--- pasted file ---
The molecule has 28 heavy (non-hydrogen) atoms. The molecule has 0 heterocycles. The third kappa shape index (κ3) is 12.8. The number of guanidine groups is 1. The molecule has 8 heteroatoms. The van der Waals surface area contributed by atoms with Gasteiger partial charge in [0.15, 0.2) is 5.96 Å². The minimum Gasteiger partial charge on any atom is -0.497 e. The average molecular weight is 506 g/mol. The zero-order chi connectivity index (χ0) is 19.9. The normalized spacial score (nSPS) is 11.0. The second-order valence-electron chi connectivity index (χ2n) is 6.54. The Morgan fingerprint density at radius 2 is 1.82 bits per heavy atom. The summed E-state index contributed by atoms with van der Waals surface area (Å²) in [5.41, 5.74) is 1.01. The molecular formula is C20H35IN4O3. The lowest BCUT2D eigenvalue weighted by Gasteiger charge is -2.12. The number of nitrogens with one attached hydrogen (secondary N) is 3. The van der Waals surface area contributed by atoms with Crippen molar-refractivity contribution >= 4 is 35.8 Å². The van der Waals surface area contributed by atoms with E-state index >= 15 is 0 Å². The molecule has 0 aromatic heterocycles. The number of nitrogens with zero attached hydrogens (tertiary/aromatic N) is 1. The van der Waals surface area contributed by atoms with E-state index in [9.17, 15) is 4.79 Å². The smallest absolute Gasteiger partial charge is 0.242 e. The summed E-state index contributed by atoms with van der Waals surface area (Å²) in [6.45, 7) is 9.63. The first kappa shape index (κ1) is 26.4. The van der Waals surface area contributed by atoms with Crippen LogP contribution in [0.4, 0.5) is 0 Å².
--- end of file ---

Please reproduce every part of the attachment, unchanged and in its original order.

The molecule has 28 heavy (non-hydrogen) atoms. The molecule has 0 heterocycles. The third kappa shape index (κ3) is 12.8. The number of guanidine groups is 1. The molecule has 8 heteroatoms. The van der Waals surface area contributed by atoms with Gasteiger partial charge in [0.15, 0.2) is 5.96 Å². The minimum Gasteiger partial charge on any atom is -0.497 e. The average molecular weight is 506 g/mol. The zero-order chi connectivity index (χ0) is 19.9. The normalized spacial score (nSPS) is 11.0. The second-order valence-electron chi connectivity index (χ2n) is 6.54. The Morgan fingerprint density at radius 2 is 1.82 bits per heavy atom. The summed E-state index contributed by atoms with van der Waals surface area (Å²) in [5.41, 5.74) is 1.01. The molecular formula is C20H35IN4O3. The lowest BCUT2D eigenvalue weighted by Gasteiger charge is -2.12. The number of nitrogens with one attached hydrogen (secondary N) is 3. The van der Waals surface area contributed by atoms with Crippen molar-refractivity contribution >= 4 is 35.8 Å². The van der Waals surface area contributed by atoms with E-state index >= 15 is 0 Å². The molecule has 0 aromatic heterocycles. The number of nitrogens with zero attached hydrogens (tertiary/aromatic N) is 1. The van der Waals surface area contributed by atoms with E-state index in [9.17, 15) is 4.79 Å². The smallest absolute Gasteiger partial charge is 0.242 e. The summed E-state index contributed by atoms with van der Waals surface area (Å²) in [6.45, 7) is 9.63. The first kappa shape index (κ1) is 26.4. The van der Waals surface area contributed by atoms with Crippen LogP contribution in [0.4, 0.5) is 0 Å².